Each line of color is a separate application of wax, the white line being the first. The area in red is also covered with wax at the beginning. Then the cloth is immersed in the first of many blue dye baths. Next a second line of wax is applied to create a line of wax covering the lightest blue from the first dye bath, and then the dye bath is repeated. Next a third line of wax is applied and a subsequent immersion in the same dye bath to create the a slightly darker blue line resulting from the repetition of the blue dye bath. This continues until the last dye bath creates the darkest blue on the batik. So it is a technique of applying color on color and covering it gradually line by line, each one successively darker, building up the hue to the deepest possible tone. After all of the desired blue linear gradations have been applied, the wax is removed by immersing the cloth in boiling water. Next all of the blue areas are covered with wax including the original white line of the very first waxing covering all of the gradations of the cloud motif leaving the areas in between, the background, exposed to the next dye bath. Then cloth is then immersed in a dye bath of red to color the background. The final step is to remove the wax by immersing the cloth one last time in boiling water. With this step the batik is finished. It is an extremely labor intensive process to produce this effect. I had not seen a nine gradation mega mendung until recently, in Ibu Ninik’s gallery in Trusmi, Cirebon. It is incredibly beautiful.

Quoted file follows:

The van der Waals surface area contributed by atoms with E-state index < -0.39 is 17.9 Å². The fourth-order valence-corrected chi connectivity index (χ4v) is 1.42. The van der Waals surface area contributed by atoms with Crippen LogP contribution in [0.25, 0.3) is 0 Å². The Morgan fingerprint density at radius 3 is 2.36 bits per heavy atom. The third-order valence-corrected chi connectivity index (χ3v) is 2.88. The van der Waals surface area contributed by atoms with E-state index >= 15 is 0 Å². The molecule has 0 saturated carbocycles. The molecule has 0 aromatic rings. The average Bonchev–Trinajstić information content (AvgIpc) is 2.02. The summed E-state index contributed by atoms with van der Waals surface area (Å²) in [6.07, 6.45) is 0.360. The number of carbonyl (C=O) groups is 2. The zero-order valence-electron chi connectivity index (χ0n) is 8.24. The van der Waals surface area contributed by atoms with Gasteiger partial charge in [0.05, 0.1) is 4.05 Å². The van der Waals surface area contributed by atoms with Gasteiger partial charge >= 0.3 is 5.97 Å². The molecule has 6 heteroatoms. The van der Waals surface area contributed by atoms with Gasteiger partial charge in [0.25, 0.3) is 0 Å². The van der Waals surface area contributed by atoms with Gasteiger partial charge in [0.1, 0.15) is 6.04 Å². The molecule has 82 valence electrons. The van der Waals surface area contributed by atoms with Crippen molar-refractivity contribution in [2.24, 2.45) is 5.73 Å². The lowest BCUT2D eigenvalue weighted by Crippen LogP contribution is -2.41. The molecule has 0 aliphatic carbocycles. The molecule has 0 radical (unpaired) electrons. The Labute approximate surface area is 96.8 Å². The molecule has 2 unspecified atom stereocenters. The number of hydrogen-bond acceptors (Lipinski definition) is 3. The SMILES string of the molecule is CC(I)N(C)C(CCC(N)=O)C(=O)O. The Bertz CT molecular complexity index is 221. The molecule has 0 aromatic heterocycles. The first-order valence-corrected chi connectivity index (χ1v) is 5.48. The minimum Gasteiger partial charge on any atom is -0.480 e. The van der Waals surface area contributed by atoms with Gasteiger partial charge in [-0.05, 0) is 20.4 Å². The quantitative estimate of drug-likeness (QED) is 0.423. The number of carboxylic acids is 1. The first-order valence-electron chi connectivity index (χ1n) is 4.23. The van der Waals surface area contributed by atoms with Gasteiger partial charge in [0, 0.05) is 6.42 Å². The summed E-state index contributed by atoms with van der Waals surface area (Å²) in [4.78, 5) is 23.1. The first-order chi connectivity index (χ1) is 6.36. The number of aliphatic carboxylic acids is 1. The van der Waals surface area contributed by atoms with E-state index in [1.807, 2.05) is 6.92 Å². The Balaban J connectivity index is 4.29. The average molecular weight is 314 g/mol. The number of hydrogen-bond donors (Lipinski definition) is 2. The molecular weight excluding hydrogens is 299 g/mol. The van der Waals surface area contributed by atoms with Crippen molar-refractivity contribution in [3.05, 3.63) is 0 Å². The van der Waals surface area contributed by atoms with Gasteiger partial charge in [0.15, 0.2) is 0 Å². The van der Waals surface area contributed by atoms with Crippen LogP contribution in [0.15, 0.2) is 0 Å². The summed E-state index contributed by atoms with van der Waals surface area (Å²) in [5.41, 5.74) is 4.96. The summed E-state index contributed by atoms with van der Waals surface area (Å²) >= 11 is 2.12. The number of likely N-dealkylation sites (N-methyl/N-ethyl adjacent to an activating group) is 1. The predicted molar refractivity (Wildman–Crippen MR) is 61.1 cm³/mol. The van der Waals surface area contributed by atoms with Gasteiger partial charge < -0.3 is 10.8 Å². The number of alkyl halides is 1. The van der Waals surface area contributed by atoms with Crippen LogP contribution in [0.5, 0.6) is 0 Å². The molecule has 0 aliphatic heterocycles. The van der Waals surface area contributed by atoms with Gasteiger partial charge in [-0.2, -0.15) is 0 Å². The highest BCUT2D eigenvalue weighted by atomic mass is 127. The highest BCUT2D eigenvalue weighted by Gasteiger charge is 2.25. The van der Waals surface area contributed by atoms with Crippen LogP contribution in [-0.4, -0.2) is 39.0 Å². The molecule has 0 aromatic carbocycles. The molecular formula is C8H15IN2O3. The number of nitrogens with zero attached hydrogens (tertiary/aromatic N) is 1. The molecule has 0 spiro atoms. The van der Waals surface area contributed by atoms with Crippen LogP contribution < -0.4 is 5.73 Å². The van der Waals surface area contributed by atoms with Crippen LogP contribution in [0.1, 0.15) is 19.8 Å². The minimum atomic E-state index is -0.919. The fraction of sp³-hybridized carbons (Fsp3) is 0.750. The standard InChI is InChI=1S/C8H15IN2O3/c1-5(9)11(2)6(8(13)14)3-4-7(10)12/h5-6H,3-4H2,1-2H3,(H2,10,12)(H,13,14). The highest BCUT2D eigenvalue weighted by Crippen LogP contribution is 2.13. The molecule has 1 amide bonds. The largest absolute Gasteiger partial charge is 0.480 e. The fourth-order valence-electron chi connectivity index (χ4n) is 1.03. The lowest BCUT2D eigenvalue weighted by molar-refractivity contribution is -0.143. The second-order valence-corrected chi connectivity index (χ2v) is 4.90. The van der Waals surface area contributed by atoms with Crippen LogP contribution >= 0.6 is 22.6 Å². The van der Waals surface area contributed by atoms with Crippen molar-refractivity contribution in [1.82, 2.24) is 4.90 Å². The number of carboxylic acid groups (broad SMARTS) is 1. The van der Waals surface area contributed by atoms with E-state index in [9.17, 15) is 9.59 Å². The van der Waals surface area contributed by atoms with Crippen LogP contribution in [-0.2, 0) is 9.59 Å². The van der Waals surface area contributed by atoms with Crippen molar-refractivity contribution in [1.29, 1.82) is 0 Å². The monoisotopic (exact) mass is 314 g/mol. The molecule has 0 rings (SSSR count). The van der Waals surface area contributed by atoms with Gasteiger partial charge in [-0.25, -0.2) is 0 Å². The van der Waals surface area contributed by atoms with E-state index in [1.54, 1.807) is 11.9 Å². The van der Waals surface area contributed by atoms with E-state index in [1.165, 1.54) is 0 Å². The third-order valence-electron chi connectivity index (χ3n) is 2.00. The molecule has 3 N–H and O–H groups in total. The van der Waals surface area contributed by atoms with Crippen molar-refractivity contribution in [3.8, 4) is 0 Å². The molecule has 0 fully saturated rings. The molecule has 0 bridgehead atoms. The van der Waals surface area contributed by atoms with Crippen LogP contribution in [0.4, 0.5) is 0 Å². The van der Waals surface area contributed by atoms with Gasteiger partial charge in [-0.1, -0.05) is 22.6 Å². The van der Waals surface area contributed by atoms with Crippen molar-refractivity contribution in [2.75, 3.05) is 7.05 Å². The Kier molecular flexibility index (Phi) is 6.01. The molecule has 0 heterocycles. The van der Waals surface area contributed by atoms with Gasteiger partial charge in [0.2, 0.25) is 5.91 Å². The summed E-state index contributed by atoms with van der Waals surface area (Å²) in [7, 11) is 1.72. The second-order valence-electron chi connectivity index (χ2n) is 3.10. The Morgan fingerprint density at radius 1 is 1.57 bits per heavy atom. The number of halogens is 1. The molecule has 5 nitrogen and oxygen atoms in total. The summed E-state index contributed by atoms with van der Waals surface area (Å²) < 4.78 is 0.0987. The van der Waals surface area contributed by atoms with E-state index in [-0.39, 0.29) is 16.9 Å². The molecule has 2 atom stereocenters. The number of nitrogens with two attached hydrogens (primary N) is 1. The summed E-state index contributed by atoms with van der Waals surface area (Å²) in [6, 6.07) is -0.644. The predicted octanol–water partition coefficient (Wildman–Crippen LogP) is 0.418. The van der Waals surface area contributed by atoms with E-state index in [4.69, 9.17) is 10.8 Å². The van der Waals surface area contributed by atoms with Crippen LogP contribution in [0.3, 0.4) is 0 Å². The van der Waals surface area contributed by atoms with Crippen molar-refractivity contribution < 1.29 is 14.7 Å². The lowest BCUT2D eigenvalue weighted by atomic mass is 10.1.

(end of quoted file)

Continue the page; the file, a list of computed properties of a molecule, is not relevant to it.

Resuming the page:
I assisted Rudolph Smend from Cologne, Germany again February 10,12, and 13th at Fort Mason in San Francisco with his booth at the annual Tribal Art and textile Show, installing another collection of extraordinary batik kain panjang, sarongs, kemben, and iket. Click on the images below to see more.
Detail of kain panjang with very skillfully crafted issen-issen (filler motif) that augments the floral and bird motifs with an amazing sense of rhythmic movement.
Detail of tumpal
Full view of kain panjang. Note the curved wave-like band on the bottom border and the two different tumpal at each end, for alternative wearing choices.
I have the wonderful opportunity to assist Rudloph Smend in presenting a beautiful collection of museum quality batik sarongs and kain panjang in the San Francisco Arts of Pacific Asia Exhibition. He is a very gracious and knowledgeable man who is as passionate as I am about batik. He has been collecting for 38 yerars. Here are a few examples from the pieces in the show:
This is a detail from a lovely girls sarong circa 1920.
Detail from the kepala of a sarong circa 1940.
Click on image to see more images of Gallerie Smend collection at the San Francsico Pacific Asia Arts